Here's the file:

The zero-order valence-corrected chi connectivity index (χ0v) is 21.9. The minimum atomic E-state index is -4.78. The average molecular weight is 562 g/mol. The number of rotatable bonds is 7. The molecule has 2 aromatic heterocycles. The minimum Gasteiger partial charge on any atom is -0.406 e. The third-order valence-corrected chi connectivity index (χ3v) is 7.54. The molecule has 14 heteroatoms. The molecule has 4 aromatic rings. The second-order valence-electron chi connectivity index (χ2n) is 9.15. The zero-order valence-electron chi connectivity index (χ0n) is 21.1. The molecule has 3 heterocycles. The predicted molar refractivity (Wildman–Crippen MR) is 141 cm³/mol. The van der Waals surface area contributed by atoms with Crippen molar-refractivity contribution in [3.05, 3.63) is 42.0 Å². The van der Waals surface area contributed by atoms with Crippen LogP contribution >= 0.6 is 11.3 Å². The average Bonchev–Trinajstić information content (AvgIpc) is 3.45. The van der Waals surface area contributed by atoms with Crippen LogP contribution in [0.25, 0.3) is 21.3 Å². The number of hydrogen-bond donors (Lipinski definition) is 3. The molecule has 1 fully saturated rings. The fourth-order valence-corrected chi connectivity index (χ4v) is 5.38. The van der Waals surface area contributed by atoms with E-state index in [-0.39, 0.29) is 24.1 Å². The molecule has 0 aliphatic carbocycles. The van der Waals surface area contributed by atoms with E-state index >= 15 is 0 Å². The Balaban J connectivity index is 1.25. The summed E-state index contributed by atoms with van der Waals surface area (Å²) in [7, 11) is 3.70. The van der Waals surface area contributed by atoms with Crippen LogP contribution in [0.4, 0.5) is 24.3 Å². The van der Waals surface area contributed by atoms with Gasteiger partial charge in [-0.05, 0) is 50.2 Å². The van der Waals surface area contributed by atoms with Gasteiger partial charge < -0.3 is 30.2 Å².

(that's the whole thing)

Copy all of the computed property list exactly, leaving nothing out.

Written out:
The zero-order valence-corrected chi connectivity index (χ0v) is 21.9. The minimum atomic E-state index is -4.78. The average molecular weight is 562 g/mol. The number of rotatable bonds is 7. The molecule has 2 aromatic heterocycles. The minimum Gasteiger partial charge on any atom is -0.406 e. The third-order valence-corrected chi connectivity index (χ3v) is 7.54. The molecule has 14 heteroatoms. The molecule has 4 aromatic rings. The second-order valence-electron chi connectivity index (χ2n) is 9.15. The zero-order valence-electron chi connectivity index (χ0n) is 21.1. The molecule has 3 heterocycles. The predicted molar refractivity (Wildman–Crippen MR) is 141 cm³/mol. The van der Waals surface area contributed by atoms with Crippen molar-refractivity contribution in [3.05, 3.63) is 42.0 Å². The van der Waals surface area contributed by atoms with Crippen LogP contribution >= 0.6 is 11.3 Å². The average Bonchev–Trinajstić information content (AvgIpc) is 3.45. The van der Waals surface area contributed by atoms with Crippen LogP contribution in [0.25, 0.3) is 21.3 Å². The number of hydrogen-bond donors (Lipinski definition) is 3. The molecule has 1 fully saturated rings. The fourth-order valence-corrected chi connectivity index (χ4v) is 5.38. The van der Waals surface area contributed by atoms with E-state index in [-0.39, 0.29) is 24.1 Å². The molecule has 0 aliphatic carbocycles. The van der Waals surface area contributed by atoms with E-state index >= 15 is 0 Å². The Balaban J connectivity index is 1.25. The summed E-state index contributed by atoms with van der Waals surface area (Å²) in [7, 11) is 3.70. The van der Waals surface area contributed by atoms with Crippen LogP contribution in [0.4, 0.5) is 24.3 Å². The van der Waals surface area contributed by atoms with Gasteiger partial charge in [-0.05, 0) is 50.2 Å². The van der Waals surface area contributed by atoms with Gasteiger partial charge < -0.3 is 30.2 Å².